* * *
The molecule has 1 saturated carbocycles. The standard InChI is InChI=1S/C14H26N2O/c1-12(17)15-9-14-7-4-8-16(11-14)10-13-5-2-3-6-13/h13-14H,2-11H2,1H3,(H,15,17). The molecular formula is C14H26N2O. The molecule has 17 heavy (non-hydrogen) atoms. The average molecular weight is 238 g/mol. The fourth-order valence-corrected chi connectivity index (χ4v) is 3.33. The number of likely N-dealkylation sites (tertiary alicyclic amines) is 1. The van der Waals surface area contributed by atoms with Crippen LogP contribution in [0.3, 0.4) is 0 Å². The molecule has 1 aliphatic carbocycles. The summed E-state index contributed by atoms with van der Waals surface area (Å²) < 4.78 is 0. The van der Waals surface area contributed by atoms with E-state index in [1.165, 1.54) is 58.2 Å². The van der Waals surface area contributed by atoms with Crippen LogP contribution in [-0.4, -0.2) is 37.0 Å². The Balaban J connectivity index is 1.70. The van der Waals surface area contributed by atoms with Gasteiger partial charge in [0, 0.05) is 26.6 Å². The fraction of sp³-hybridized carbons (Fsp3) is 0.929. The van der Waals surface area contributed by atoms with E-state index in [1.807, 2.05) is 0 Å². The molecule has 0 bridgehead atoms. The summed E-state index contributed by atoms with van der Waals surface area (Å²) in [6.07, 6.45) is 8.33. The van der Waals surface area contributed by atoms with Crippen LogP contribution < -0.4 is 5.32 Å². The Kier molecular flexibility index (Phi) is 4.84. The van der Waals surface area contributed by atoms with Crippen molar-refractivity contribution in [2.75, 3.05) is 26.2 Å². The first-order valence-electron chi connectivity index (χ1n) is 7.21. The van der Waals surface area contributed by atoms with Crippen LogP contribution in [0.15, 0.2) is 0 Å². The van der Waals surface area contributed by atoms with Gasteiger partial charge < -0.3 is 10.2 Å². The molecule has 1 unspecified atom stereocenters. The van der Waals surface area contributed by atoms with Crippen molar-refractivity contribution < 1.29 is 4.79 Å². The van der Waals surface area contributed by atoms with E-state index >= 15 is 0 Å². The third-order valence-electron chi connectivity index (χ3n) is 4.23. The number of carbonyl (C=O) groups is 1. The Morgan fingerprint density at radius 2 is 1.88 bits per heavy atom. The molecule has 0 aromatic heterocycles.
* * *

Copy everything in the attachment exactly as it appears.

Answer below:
The molecule has 1 saturated carbocycles. The standard InChI is InChI=1S/C14H26N2O/c1-12(17)15-9-14-7-4-8-16(11-14)10-13-5-2-3-6-13/h13-14H,2-11H2,1H3,(H,15,17). The molecular formula is C14H26N2O. The molecule has 17 heavy (non-hydrogen) atoms. The average molecular weight is 238 g/mol. The fourth-order valence-corrected chi connectivity index (χ4v) is 3.33. The number of likely N-dealkylation sites (tertiary alicyclic amines) is 1. The van der Waals surface area contributed by atoms with Crippen LogP contribution in [0.3, 0.4) is 0 Å². The molecule has 1 aliphatic carbocycles. The summed E-state index contributed by atoms with van der Waals surface area (Å²) < 4.78 is 0. The van der Waals surface area contributed by atoms with E-state index in [1.165, 1.54) is 58.2 Å². The van der Waals surface area contributed by atoms with Crippen LogP contribution in [-0.4, -0.2) is 37.0 Å². The Balaban J connectivity index is 1.70. The van der Waals surface area contributed by atoms with Gasteiger partial charge in [0, 0.05) is 26.6 Å². The fraction of sp³-hybridized carbons (Fsp3) is 0.929. The van der Waals surface area contributed by atoms with E-state index in [1.807, 2.05) is 0 Å². The molecule has 0 bridgehead atoms. The summed E-state index contributed by atoms with van der Waals surface area (Å²) in [6.07, 6.45) is 8.33. The van der Waals surface area contributed by atoms with Crippen LogP contribution < -0.4 is 5.32 Å². The Kier molecular flexibility index (Phi) is 4.84. The van der Waals surface area contributed by atoms with Crippen molar-refractivity contribution in [2.75, 3.05) is 26.2 Å². The first-order valence-electron chi connectivity index (χ1n) is 7.21. The van der Waals surface area contributed by atoms with Crippen LogP contribution in [0.15, 0.2) is 0 Å². The van der Waals surface area contributed by atoms with Gasteiger partial charge < -0.3 is 10.2 Å². The molecule has 1 unspecified atom stereocenters. The van der Waals surface area contributed by atoms with Crippen molar-refractivity contribution < 1.29 is 4.79 Å². The van der Waals surface area contributed by atoms with E-state index >= 15 is 0 Å². The third-order valence-electron chi connectivity index (χ3n) is 4.23. The number of carbonyl (C=O) groups is 1. The Morgan fingerprint density at radius 2 is 1.88 bits per heavy atom. The molecule has 0 aromatic heterocycles.